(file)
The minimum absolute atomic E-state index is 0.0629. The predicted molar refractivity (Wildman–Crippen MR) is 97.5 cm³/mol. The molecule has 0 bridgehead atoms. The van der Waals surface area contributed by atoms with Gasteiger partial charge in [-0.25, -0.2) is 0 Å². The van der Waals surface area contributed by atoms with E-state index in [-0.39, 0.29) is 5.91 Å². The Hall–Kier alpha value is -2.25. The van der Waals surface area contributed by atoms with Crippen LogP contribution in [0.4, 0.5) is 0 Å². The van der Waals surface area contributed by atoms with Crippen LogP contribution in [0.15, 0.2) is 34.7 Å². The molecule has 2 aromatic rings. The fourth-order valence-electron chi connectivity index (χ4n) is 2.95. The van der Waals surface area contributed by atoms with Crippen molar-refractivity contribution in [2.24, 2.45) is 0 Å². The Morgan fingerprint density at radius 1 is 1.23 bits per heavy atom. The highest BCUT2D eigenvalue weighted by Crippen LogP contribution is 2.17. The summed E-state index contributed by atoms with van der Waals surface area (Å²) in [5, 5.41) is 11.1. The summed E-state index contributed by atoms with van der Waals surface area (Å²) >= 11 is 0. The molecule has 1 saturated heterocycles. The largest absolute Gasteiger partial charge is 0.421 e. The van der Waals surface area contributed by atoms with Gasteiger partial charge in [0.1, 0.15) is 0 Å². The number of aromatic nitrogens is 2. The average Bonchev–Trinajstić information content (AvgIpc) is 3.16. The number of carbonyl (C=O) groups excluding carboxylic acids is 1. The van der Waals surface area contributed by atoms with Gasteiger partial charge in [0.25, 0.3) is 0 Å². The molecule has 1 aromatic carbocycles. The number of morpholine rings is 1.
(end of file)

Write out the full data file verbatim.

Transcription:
The minimum absolute atomic E-state index is 0.0629. The predicted molar refractivity (Wildman–Crippen MR) is 97.5 cm³/mol. The molecule has 0 bridgehead atoms. The van der Waals surface area contributed by atoms with Gasteiger partial charge in [-0.25, -0.2) is 0 Å². The van der Waals surface area contributed by atoms with E-state index in [-0.39, 0.29) is 5.91 Å². The Hall–Kier alpha value is -2.25. The van der Waals surface area contributed by atoms with Crippen LogP contribution in [0.4, 0.5) is 0 Å². The van der Waals surface area contributed by atoms with Crippen LogP contribution in [0.15, 0.2) is 34.7 Å². The molecule has 2 aromatic rings. The fourth-order valence-electron chi connectivity index (χ4n) is 2.95. The van der Waals surface area contributed by atoms with Crippen molar-refractivity contribution in [2.24, 2.45) is 0 Å². The Morgan fingerprint density at radius 1 is 1.23 bits per heavy atom. The highest BCUT2D eigenvalue weighted by Crippen LogP contribution is 2.17. The summed E-state index contributed by atoms with van der Waals surface area (Å²) in [5, 5.41) is 11.1. The summed E-state index contributed by atoms with van der Waals surface area (Å²) >= 11 is 0. The molecule has 1 saturated heterocycles. The largest absolute Gasteiger partial charge is 0.421 e. The van der Waals surface area contributed by atoms with Gasteiger partial charge in [0.1, 0.15) is 0 Å². The number of aromatic nitrogens is 2. The average Bonchev–Trinajstić information content (AvgIpc) is 3.16. The number of carbonyl (C=O) groups excluding carboxylic acids is 1. The van der Waals surface area contributed by atoms with Gasteiger partial charge in [0.25, 0.3) is 0 Å². The molecule has 1 aromatic carbocycles. The number of morpholine rings is 1.